15 1.The overcooked cauliflower emitted a FOUL, lingering odor. 2.With April 15 looming, the woman began to COMB the den for her missing W2 forms. 3.What she enjoyed most about the early morning was that the world seemed to STILL. Vocabulary: Multiple Meanings

16  Prefix + base word or root  Base word or root + suffix  Prefix + base word or root + suffix  Roots, prefixes, and suffixes have their own separate meaning and can be looked up individually in a dictionary.  These meanings suggest the overall meanings of the words they compose. Vocabulary: Word Structure

17  A PREFIX is a letter of group of letters that come at the beginning of a word.  A prefix alters the meaning of a word.  For example, adding the prefix un to the word “happy” changes the meaning of “happy” to the opposite of happy.  In addition, sometimes adding a prefix changes the part of speech. Vocabulary: Word Structure

18  An example of this adding the prefix dis to the adjective “able” which produces the verb “disable.”  Because of their significant impact on root words, prefixes are the most frequent word part studied. Vocabulary: Word Structure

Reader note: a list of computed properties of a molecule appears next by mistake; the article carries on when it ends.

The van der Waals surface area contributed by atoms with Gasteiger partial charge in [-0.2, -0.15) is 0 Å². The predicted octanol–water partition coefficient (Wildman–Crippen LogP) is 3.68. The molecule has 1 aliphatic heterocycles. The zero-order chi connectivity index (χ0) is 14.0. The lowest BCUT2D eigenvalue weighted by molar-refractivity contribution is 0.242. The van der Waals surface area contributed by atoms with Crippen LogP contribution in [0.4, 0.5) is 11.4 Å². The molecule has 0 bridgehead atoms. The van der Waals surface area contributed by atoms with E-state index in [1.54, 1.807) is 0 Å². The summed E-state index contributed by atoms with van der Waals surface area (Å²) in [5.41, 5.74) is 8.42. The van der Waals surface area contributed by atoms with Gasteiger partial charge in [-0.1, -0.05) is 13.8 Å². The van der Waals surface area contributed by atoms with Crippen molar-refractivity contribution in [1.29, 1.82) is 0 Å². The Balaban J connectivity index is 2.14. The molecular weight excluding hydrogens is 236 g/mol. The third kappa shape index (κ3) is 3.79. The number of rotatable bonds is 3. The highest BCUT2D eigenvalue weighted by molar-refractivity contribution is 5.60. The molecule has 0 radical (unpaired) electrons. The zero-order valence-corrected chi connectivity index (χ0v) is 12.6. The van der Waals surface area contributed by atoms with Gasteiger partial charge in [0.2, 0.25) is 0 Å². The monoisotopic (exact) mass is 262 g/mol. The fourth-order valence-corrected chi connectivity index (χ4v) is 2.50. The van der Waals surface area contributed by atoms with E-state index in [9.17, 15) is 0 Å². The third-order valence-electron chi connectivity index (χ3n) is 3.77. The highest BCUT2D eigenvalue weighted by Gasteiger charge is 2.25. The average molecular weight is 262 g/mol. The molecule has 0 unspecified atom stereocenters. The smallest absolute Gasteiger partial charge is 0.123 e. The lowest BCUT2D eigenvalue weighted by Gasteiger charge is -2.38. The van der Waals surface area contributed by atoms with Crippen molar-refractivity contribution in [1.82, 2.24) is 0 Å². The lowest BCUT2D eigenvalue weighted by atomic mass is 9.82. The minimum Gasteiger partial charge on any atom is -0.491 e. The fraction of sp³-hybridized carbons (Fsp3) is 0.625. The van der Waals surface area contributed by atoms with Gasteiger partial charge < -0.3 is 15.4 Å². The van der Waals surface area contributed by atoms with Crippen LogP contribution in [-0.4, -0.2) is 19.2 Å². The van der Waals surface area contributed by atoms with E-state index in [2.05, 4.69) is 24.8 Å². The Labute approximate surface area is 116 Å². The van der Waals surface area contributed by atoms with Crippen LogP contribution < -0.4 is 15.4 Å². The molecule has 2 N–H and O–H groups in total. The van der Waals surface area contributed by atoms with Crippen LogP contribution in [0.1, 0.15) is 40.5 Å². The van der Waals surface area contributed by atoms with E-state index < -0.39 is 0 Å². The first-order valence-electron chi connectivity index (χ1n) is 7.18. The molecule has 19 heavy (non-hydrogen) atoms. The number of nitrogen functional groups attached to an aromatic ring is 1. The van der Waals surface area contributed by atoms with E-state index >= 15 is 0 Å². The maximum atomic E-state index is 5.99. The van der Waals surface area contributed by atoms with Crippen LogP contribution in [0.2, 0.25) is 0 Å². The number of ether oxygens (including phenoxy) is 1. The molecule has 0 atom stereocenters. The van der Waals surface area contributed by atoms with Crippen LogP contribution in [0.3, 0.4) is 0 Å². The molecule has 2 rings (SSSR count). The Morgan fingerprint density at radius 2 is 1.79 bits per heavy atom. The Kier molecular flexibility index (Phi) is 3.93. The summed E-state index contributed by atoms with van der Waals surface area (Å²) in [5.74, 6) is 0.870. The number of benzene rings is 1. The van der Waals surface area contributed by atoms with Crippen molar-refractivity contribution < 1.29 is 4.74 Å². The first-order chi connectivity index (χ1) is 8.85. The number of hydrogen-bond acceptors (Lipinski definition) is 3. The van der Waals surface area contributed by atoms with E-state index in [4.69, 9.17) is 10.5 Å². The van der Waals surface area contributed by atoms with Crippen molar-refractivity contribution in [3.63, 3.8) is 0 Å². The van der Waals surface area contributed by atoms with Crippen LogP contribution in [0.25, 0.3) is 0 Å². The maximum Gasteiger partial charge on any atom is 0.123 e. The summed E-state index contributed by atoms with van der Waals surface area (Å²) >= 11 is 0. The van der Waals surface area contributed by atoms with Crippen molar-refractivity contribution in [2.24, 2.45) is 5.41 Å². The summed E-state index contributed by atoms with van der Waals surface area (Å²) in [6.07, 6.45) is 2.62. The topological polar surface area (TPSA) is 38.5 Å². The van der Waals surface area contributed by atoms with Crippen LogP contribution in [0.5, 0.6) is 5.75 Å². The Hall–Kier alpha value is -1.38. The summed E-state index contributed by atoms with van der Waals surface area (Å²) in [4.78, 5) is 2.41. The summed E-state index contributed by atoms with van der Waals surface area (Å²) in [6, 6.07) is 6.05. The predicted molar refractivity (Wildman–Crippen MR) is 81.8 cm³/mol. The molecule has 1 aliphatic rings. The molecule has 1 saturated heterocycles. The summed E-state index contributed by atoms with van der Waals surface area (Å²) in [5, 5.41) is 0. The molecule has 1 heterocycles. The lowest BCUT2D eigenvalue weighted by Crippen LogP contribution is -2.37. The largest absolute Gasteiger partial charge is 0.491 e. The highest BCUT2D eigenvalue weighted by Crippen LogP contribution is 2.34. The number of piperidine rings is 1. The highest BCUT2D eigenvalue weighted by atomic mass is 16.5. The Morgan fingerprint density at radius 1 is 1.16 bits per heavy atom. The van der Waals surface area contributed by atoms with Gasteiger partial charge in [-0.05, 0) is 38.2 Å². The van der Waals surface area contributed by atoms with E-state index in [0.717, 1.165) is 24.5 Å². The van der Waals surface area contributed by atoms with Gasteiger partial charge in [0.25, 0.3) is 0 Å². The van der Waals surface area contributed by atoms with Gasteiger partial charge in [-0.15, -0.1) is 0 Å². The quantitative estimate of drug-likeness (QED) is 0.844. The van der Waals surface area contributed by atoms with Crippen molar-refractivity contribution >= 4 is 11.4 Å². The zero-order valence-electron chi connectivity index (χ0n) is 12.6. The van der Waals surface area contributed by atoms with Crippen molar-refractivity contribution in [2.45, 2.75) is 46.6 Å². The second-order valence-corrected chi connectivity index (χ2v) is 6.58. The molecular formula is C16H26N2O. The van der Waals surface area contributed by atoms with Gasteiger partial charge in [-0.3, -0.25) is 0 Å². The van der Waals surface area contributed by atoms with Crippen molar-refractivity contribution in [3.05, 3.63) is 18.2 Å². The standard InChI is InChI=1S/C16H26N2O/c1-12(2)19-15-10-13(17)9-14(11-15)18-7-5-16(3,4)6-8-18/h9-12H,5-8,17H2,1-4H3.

19 A SUFFIX is a word part added to the end of the word. It does not generally alter a word’s meaning, but it will often change a word from one part of speech to another. For example, when the suffix -ness is placed after the adjective “kind,” the results is the noun “kindness.” Vocabulary: Word Structure

20 A ROOT is a basic word to which prefixes and suffixes can be added. It cannot be further separated into parts and is fairly constant in form and meaning. It can be found at the beginning, middle, or end of a word. Vocabulary: Word Structure

21 Be aware that there are times when a group of letters appears to be a prefix, suffix, or root, but it is not. For instance, the prefix anti- means “against” or “opposite of” as in “antisocial.” However, anti- is not a prefix in the work “anticipate” or “antique.” Vocabulary: Word Structure

22 Learning word parts is very useful in building one’s vocabulary. Roots and prefixes come from Greek and Latin words. One Latin or Greek word may provide the clue to a dozen or more English words. Vocabulary: Word Structure

23 One expert said that ten Latin words and two Greek words are the basis for 2,500 English words. The prefix pseudo which means “false” is at the beginning of 800 words. The root anthrop which means “mankind” is used to begin 112 words. Therefore, studying word parts is an efficient way to improve a person’s word knowledge. Vocabulary: Word Structure

24 Prefix/Root/Suffic meaning: Quiz Time: Vocabulary: Word Structure